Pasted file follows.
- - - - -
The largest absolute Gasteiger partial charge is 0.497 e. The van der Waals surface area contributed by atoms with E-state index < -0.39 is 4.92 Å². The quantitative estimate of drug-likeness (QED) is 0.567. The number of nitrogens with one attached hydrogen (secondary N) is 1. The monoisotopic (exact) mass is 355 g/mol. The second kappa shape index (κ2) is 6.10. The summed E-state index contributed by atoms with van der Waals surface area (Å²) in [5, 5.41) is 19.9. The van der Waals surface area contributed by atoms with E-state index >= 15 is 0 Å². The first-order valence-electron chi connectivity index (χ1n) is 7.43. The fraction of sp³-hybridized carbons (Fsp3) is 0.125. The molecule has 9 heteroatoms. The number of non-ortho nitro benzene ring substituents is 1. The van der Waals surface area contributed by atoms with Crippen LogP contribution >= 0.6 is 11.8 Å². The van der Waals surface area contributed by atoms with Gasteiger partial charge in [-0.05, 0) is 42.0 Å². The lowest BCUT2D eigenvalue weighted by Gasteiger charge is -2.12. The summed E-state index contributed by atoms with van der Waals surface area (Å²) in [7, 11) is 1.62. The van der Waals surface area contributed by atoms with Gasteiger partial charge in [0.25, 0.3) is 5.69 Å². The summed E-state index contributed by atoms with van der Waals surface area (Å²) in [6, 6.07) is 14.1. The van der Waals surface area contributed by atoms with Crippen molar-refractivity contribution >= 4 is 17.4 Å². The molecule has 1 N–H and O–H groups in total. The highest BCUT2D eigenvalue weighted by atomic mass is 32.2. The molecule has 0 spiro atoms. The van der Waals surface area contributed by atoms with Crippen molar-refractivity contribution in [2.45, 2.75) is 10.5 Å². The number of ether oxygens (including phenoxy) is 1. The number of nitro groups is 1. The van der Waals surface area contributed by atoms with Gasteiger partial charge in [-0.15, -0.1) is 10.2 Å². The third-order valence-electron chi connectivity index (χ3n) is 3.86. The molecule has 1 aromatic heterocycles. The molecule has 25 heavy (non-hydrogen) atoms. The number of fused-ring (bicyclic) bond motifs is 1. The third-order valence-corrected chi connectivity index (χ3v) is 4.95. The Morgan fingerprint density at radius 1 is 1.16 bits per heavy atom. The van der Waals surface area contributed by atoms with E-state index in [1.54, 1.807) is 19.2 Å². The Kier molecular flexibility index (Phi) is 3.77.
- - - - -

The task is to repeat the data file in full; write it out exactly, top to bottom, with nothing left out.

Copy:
The largest absolute Gasteiger partial charge is 0.497 e. The van der Waals surface area contributed by atoms with E-state index < -0.39 is 4.92 Å². The quantitative estimate of drug-likeness (QED) is 0.567. The number of nitrogens with one attached hydrogen (secondary N) is 1. The monoisotopic (exact) mass is 355 g/mol. The second kappa shape index (κ2) is 6.10. The summed E-state index contributed by atoms with van der Waals surface area (Å²) in [5, 5.41) is 19.9. The van der Waals surface area contributed by atoms with E-state index >= 15 is 0 Å². The first-order valence-electron chi connectivity index (χ1n) is 7.43. The fraction of sp³-hybridized carbons (Fsp3) is 0.125. The molecule has 9 heteroatoms. The number of non-ortho nitro benzene ring substituents is 1. The van der Waals surface area contributed by atoms with Crippen LogP contribution >= 0.6 is 11.8 Å². The van der Waals surface area contributed by atoms with Gasteiger partial charge in [-0.05, 0) is 42.0 Å². The lowest BCUT2D eigenvalue weighted by Gasteiger charge is -2.12. The summed E-state index contributed by atoms with van der Waals surface area (Å²) in [7, 11) is 1.62. The van der Waals surface area contributed by atoms with Gasteiger partial charge in [0.25, 0.3) is 5.69 Å². The summed E-state index contributed by atoms with van der Waals surface area (Å²) in [6, 6.07) is 14.1. The van der Waals surface area contributed by atoms with Crippen molar-refractivity contribution >= 4 is 17.4 Å². The molecule has 1 N–H and O–H groups in total. The highest BCUT2D eigenvalue weighted by atomic mass is 32.2. The molecule has 0 spiro atoms. The van der Waals surface area contributed by atoms with Crippen molar-refractivity contribution in [2.45, 2.75) is 10.5 Å². The number of ether oxygens (including phenoxy) is 1. The number of nitro groups is 1. The van der Waals surface area contributed by atoms with Gasteiger partial charge in [-0.15, -0.1) is 10.2 Å². The third-order valence-electron chi connectivity index (χ3n) is 3.86. The molecule has 1 aromatic heterocycles. The molecule has 25 heavy (non-hydrogen) atoms. The number of fused-ring (bicyclic) bond motifs is 1. The third-order valence-corrected chi connectivity index (χ3v) is 4.95. The Morgan fingerprint density at radius 1 is 1.16 bits per heavy atom. The van der Waals surface area contributed by atoms with E-state index in [1.54, 1.807) is 19.2 Å². The Kier molecular flexibility index (Phi) is 3.77.